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Remembering Harold Pinter: The Nobel Lecture

Direct invasion of a sovereign state has never in fact been America’s favoured method. In the main, it has preferred what it has described as ‘low intensity conflict’. Low intensity conflict means that thousands of people die but slower than if you dropped a bomb on them in one fell swoop. It means that you infect the heart of the country, that you establish a malignant growth and watch the gangrene bloom.

When the populace has been subdued — or beaten to death — the same thing — and your own friends, the military and the great corporations, sit comfortably in power, you go before the camera and say that democracy has prevailed.

That’s playwright Harold Pinter, lowering the boom in his famous 2005 Nobel Prize lecture.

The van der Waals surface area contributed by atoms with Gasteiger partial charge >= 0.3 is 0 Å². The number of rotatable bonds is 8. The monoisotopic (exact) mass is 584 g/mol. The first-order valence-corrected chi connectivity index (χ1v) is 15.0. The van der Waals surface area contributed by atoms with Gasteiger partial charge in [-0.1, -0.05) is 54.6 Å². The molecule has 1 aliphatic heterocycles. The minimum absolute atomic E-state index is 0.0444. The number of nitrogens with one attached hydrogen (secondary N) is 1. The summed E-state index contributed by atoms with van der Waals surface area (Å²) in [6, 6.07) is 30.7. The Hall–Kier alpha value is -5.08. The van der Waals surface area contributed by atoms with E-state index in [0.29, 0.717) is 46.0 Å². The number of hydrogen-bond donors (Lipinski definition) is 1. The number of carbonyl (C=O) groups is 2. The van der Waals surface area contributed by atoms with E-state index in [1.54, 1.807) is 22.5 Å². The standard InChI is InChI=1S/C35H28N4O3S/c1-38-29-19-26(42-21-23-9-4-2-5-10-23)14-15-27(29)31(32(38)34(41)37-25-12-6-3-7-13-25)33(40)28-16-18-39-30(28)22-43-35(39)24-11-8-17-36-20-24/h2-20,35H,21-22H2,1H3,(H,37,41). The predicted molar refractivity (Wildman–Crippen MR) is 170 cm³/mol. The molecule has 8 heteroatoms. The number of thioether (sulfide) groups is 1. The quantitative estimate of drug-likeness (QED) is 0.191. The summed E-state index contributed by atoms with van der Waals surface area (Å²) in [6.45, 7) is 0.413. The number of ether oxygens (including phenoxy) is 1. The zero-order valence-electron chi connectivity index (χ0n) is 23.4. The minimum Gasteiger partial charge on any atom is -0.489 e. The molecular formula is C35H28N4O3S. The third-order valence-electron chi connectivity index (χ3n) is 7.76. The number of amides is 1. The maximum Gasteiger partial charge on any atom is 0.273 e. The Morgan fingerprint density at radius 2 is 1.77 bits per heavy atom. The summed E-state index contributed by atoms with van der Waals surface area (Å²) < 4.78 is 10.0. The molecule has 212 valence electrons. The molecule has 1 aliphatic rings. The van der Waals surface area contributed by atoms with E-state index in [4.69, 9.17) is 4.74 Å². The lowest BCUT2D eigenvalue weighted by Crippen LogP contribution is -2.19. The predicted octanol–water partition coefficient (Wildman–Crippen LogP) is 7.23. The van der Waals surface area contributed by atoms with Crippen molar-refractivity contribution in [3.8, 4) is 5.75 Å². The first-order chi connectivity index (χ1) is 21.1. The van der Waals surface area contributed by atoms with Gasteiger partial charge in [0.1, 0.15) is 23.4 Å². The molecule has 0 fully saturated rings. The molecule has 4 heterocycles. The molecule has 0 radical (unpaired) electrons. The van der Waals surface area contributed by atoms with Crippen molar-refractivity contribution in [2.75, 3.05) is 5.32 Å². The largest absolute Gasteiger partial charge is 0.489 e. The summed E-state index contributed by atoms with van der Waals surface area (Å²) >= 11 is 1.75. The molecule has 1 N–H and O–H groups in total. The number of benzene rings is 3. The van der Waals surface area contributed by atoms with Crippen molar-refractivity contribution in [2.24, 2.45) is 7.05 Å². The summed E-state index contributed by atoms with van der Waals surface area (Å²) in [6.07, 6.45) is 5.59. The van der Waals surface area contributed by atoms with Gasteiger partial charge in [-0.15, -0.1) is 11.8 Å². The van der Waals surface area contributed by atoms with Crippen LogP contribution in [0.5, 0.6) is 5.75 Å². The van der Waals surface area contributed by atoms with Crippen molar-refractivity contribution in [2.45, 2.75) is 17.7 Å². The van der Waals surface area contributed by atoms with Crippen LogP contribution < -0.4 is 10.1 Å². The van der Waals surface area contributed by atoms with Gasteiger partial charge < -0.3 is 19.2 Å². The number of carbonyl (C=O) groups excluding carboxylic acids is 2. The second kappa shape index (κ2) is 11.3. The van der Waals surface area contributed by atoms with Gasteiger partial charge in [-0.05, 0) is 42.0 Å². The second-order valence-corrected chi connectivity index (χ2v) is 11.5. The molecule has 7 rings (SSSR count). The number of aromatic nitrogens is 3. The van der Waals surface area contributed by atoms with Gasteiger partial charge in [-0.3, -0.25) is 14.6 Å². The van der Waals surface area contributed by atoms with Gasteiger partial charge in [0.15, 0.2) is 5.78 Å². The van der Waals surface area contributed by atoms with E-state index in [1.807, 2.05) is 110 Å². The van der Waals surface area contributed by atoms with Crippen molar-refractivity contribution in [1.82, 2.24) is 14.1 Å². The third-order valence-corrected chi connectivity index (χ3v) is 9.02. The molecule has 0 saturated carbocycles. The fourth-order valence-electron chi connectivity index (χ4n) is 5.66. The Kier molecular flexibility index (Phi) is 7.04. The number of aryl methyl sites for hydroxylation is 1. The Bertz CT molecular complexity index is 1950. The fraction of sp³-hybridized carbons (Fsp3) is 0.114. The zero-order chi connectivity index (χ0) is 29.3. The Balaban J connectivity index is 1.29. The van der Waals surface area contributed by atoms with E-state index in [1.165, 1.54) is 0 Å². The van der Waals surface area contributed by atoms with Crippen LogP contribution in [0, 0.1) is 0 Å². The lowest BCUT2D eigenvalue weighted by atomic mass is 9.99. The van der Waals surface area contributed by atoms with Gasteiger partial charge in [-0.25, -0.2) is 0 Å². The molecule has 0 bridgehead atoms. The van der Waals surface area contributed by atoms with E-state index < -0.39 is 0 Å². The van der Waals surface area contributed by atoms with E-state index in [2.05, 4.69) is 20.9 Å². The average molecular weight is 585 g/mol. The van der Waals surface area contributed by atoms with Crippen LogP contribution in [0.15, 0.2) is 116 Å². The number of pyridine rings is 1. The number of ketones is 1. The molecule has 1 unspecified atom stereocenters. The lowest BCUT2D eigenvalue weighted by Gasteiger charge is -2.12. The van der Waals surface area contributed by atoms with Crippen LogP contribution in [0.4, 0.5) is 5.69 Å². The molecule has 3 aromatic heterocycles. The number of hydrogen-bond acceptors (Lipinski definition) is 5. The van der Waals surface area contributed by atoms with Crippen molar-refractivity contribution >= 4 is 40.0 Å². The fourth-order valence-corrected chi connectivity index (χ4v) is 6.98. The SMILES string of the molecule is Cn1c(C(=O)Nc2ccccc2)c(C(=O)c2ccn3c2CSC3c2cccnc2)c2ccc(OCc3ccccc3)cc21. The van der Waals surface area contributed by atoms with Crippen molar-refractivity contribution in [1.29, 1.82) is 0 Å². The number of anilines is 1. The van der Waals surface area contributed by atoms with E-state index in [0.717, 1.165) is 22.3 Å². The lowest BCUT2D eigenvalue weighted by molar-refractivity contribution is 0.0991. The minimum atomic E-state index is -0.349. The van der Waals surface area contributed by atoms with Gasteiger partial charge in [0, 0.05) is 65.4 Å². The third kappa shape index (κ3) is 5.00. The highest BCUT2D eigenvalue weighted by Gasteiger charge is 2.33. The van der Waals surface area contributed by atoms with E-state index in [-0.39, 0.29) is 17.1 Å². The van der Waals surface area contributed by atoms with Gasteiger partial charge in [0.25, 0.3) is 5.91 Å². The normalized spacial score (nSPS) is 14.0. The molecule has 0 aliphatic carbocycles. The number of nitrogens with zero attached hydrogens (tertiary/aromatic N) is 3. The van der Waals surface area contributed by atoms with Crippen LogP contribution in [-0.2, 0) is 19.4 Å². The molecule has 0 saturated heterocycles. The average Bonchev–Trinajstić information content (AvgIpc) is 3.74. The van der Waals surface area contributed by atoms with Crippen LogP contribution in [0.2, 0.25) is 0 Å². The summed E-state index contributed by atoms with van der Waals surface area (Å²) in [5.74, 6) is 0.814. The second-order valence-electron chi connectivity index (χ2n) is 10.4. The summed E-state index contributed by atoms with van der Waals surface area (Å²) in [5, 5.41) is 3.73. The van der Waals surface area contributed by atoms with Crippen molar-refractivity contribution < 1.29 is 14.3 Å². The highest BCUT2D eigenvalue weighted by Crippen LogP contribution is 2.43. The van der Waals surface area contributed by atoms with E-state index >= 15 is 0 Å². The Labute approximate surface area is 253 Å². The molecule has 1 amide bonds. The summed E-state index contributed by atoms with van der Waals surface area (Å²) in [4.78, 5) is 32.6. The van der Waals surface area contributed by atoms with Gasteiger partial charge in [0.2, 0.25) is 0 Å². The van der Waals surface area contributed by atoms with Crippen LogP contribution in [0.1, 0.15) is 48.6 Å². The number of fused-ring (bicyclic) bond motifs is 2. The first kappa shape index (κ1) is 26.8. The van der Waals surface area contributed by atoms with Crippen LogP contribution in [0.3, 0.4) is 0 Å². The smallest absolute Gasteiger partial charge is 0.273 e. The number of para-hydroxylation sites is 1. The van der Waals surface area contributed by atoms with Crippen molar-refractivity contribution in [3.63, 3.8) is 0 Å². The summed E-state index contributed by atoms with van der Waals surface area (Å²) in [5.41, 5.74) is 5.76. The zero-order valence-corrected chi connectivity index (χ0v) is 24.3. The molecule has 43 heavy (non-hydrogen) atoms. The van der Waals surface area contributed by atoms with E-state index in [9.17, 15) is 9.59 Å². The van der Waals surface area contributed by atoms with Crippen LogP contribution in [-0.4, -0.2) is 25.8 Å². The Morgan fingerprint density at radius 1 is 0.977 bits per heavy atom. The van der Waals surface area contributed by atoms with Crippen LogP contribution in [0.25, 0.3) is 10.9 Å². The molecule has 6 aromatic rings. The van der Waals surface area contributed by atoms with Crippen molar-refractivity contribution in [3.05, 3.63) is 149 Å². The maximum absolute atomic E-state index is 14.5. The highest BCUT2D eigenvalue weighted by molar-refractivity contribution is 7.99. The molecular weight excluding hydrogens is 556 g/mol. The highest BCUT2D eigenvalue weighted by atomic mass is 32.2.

Pinter has died on Christmas Eve at age 78, after a long struggle with esophageal cancer. He was known for his politics almost as much as his plays. A few more quotes from that remarkably blunt Nobel speech:

I put to you that the United States is without doubt the greatest show on the road. Brutal, indifferent, scornful and ruthless it may be but it is also very clever. As a salesman it is out on its own and its most saleable commodity is self love. It’s a winner.

The United States… quite simply doesn’t give a damn about the United Nations, international law or critical dissent, which it regards as impotent and irrelevant. It also has its own bleating little lamb tagging behind it on a lead, the pathetic and supine Great Britain.


Pinter’s first major plays were published in 1957, so he had a half-century of work under his belt — a sturdy run indeed. Good luck to you, Mr. Pinter, wherever you are.

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